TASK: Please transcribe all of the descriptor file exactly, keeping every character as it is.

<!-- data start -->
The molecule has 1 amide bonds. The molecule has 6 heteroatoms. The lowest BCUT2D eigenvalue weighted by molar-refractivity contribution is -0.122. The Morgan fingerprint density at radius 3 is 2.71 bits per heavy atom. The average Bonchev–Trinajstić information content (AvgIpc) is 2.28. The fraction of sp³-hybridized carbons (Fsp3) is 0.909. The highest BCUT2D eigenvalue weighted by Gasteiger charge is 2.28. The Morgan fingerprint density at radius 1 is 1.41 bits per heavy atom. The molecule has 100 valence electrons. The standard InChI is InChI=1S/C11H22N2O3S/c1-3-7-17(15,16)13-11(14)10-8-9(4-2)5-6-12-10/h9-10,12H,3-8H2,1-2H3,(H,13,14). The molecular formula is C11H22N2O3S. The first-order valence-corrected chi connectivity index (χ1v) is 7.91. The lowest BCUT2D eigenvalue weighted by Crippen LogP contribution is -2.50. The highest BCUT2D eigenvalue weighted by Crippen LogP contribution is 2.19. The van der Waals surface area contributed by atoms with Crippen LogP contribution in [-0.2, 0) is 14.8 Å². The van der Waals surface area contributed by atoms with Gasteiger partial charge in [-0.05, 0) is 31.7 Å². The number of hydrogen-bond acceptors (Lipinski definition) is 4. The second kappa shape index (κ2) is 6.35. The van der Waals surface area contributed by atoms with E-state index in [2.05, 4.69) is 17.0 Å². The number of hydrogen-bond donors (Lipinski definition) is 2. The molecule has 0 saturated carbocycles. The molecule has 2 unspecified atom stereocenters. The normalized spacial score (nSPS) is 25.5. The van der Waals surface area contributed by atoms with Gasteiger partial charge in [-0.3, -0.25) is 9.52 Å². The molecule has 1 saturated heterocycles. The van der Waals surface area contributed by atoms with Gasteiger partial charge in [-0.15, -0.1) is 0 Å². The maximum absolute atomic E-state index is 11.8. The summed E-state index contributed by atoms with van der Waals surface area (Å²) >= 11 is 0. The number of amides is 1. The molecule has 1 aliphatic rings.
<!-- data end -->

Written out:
The molecule has 1 amide bonds. The molecule has 6 heteroatoms. The lowest BCUT2D eigenvalue weighted by molar-refractivity contribution is -0.122. The Morgan fingerprint density at radius 3 is 2.71 bits per heavy atom. The average Bonchev–Trinajstić information content (AvgIpc) is 2.28. The fraction of sp³-hybridized carbons (Fsp3) is 0.909. The highest BCUT2D eigenvalue weighted by Gasteiger charge is 2.28. The Morgan fingerprint density at radius 1 is 1.41 bits per heavy atom. The molecule has 100 valence electrons. The standard InChI is InChI=1S/C11H22N2O3S/c1-3-7-17(15,16)13-11(14)10-8-9(4-2)5-6-12-10/h9-10,12H,3-8H2,1-2H3,(H,13,14). The molecular formula is C11H22N2O3S. The first-order valence-corrected chi connectivity index (χ1v) is 7.91. The lowest BCUT2D eigenvalue weighted by Crippen LogP contribution is -2.50. The highest BCUT2D eigenvalue weighted by Crippen LogP contribution is 2.19. The van der Waals surface area contributed by atoms with Crippen LogP contribution in [-0.2, 0) is 14.8 Å². The van der Waals surface area contributed by atoms with Gasteiger partial charge in [-0.05, 0) is 31.7 Å². The number of hydrogen-bond acceptors (Lipinski definition) is 4. The second kappa shape index (κ2) is 6.35. The van der Waals surface area contributed by atoms with E-state index in [2.05, 4.69) is 17.0 Å². The number of hydrogen-bond donors (Lipinski definition) is 2. The molecule has 0 saturated carbocycles. The molecule has 2 unspecified atom stereocenters. The normalized spacial score (nSPS) is 25.5. The van der Waals surface area contributed by atoms with Gasteiger partial charge in [-0.3, -0.25) is 9.52 Å². The molecule has 1 saturated heterocycles. The van der Waals surface area contributed by atoms with Gasteiger partial charge in [-0.15, -0.1) is 0 Å². The maximum absolute atomic E-state index is 11.8. The summed E-state index contributed by atoms with van der Waals surface area (Å²) >= 11 is 0. The number of amides is 1. The molecule has 1 aliphatic rings.